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September 27th, 2010, 01:56 PM   #1
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Cardinality of P


I would really appreciate if you could help me!
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September 27th, 2010, 02:16 PM   #2
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Re: Cardinality of P

I can't make sense of your notation.
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September 27th, 2010, 02:19 PM   #3
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Re: Cardinality of P

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Originally Posted by butabi

I would really appreciate if you could help me!
Your notation is confusing, especially the part to the right of | in the expression for P={.....}.
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September 27th, 2010, 02:22 PM   #4
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Re: Cardinality of P

It's somewhere between |N| and |R|, probably closer to |R|...
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September 28th, 2010, 09:07 AM   #5
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Re: Cardinality of P

To tell the truth I don't really understand it, either.
But I think:

P is a set of polynomials
n+1 is a set, because every natural number can be considered as a set
k is element of n+1
a_k is an integer

I really hope that the problem is clearer for you than for me...
Any help would be appreciated.
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September 28th, 2010, 09:18 AM   #6
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Re: Cardinality of P

OK, so . Good, that wasn't obvious to me.

What is n? A fixed, unknown natural number?

What coding do you use for natural numbers (or whatever sort of object n is)? We need to know since you want to money with the elements of a number, and numbers aren't usually thought of as having elements. Perhaps this means k in {0, ..., n} or k in {1, ..., n} as it would with two popular encodings.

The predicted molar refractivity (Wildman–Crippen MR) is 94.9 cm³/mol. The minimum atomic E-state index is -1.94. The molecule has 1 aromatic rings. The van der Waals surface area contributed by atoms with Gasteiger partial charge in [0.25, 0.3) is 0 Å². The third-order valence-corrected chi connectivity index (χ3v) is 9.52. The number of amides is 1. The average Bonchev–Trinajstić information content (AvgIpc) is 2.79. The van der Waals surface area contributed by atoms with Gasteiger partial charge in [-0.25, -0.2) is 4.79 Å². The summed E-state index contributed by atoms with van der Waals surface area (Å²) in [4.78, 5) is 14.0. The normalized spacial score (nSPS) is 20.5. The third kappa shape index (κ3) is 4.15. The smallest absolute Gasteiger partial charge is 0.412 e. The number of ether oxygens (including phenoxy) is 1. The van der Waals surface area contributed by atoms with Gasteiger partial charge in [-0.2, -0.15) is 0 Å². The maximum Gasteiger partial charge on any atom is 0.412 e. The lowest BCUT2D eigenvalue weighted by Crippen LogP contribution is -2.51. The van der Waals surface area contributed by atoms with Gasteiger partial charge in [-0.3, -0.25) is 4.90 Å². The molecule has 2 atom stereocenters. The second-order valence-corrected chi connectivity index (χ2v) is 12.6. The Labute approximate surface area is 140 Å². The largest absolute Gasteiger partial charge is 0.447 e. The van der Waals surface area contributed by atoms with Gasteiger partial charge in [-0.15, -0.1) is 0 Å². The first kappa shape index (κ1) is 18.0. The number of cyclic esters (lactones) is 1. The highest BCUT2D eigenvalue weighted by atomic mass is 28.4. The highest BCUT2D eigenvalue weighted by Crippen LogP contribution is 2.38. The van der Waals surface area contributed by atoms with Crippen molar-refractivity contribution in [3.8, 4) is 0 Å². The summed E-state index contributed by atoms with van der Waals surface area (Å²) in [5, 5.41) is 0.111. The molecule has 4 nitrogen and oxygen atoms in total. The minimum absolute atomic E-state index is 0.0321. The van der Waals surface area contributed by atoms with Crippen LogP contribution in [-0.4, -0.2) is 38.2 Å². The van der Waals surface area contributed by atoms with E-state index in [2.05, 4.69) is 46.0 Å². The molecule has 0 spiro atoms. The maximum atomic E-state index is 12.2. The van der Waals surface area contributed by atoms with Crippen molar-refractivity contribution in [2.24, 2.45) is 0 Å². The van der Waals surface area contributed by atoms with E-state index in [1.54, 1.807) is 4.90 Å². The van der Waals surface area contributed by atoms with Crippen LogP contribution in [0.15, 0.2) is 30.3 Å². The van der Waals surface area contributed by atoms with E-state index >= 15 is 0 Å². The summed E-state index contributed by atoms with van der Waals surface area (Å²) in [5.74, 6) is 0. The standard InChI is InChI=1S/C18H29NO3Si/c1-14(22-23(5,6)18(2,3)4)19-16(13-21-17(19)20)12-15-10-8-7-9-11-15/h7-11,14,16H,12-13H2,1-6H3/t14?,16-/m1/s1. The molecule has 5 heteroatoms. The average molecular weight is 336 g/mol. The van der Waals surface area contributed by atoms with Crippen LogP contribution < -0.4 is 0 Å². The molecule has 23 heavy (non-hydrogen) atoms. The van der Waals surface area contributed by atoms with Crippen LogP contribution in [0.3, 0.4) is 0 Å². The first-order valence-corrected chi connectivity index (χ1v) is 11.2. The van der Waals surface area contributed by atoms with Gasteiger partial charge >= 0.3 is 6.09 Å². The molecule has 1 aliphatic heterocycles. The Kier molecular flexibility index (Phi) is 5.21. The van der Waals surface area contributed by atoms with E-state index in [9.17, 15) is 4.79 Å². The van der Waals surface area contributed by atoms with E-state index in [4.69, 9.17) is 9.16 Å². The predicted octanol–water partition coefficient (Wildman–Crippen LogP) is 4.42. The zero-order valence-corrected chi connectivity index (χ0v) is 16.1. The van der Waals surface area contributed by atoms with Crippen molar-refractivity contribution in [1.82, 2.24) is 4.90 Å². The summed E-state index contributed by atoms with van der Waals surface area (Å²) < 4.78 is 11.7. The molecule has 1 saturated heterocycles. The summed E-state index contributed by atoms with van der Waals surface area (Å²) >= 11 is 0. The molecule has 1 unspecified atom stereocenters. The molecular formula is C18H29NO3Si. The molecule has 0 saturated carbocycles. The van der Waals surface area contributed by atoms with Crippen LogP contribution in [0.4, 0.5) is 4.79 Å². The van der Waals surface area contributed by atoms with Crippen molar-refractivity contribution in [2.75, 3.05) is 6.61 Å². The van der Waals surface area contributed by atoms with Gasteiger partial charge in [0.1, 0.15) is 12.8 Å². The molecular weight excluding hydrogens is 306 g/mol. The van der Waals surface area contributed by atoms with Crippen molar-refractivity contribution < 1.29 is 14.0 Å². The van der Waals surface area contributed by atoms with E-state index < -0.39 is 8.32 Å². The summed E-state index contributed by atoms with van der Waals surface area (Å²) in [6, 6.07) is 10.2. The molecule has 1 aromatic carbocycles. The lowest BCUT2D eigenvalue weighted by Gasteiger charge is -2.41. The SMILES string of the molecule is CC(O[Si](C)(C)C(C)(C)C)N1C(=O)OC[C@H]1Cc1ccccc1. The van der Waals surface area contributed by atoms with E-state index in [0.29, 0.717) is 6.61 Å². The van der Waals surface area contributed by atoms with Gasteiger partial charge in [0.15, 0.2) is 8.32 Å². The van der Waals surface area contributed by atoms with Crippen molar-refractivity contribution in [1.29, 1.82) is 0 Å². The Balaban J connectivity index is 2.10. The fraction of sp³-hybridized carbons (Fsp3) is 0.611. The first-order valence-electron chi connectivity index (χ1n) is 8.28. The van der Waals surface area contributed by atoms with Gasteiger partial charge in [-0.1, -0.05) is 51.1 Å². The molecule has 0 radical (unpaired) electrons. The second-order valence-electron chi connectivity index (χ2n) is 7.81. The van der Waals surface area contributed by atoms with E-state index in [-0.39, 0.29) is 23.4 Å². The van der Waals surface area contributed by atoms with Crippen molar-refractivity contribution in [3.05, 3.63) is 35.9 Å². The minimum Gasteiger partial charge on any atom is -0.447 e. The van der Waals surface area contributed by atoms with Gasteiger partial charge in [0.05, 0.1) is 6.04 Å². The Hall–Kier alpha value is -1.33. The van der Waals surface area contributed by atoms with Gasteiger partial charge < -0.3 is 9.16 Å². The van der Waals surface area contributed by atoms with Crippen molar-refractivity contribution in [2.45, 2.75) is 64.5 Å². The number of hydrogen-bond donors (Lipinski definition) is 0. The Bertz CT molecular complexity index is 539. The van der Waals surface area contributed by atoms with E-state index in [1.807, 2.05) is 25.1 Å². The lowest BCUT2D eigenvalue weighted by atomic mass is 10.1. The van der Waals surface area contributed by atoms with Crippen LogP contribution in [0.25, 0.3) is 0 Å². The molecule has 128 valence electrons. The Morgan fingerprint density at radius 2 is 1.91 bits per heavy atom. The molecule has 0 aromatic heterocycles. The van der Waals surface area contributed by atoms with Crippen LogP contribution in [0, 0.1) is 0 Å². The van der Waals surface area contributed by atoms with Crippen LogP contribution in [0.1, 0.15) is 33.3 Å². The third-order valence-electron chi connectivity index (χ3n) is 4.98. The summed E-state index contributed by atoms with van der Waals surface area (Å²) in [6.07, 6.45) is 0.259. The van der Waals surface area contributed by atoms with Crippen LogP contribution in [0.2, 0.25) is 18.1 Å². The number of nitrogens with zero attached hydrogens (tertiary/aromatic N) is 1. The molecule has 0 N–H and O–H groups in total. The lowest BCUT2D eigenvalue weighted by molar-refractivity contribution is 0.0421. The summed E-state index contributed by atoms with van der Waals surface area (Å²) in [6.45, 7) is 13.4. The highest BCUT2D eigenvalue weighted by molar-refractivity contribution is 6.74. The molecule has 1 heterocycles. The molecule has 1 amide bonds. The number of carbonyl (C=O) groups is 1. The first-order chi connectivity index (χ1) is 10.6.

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September 28th, 2010, 10:08 AM   #7
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Re: Cardinality of P

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OK, so . Good, that wasn't obvious to me.

What is n? A fixed, unknown natural number?

What coding do you use for natural numbers (or whatever sort of object n is)? We need to know since you want to money with the elements of a number, and numbers aren't usually thought of as having elements. Perhaps this means k in {0, ..., n} or k in {1, ..., n} as it would with two popular encodings.
Sorry, you are right, I forgot to mention that n is a fixed, unknown natural number.
And you are right again, I suppose that it means that k is in {0,....,n} ( We definied natural numbers as sets, and the elements of n natural numbers are 0, 1, 2,....,n-1)

Sorry that my notation was confusing, but to tell the truth in the begining I can't understand this notation, either. But then I glanced through my notes and it cleard up a little bit. Unfortunatelly I can't solve the task yet anyway it has been already useful.
I hope you can help me. I would really appreciate it.
Thanks.
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September 28th, 2010, 10:18 AM   #8
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Re: Cardinality of P

So you're trying to count the degree-n polynomials with integer coefficients. That's , which is just .
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September 29th, 2010, 01:54 AM   #9
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Re: Cardinality of P

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Originally Posted by CRGreathouse
So you're trying to count the degree-n polynomials with integer coefficients. That's , which is just .
Thank you. You helped me a lot.
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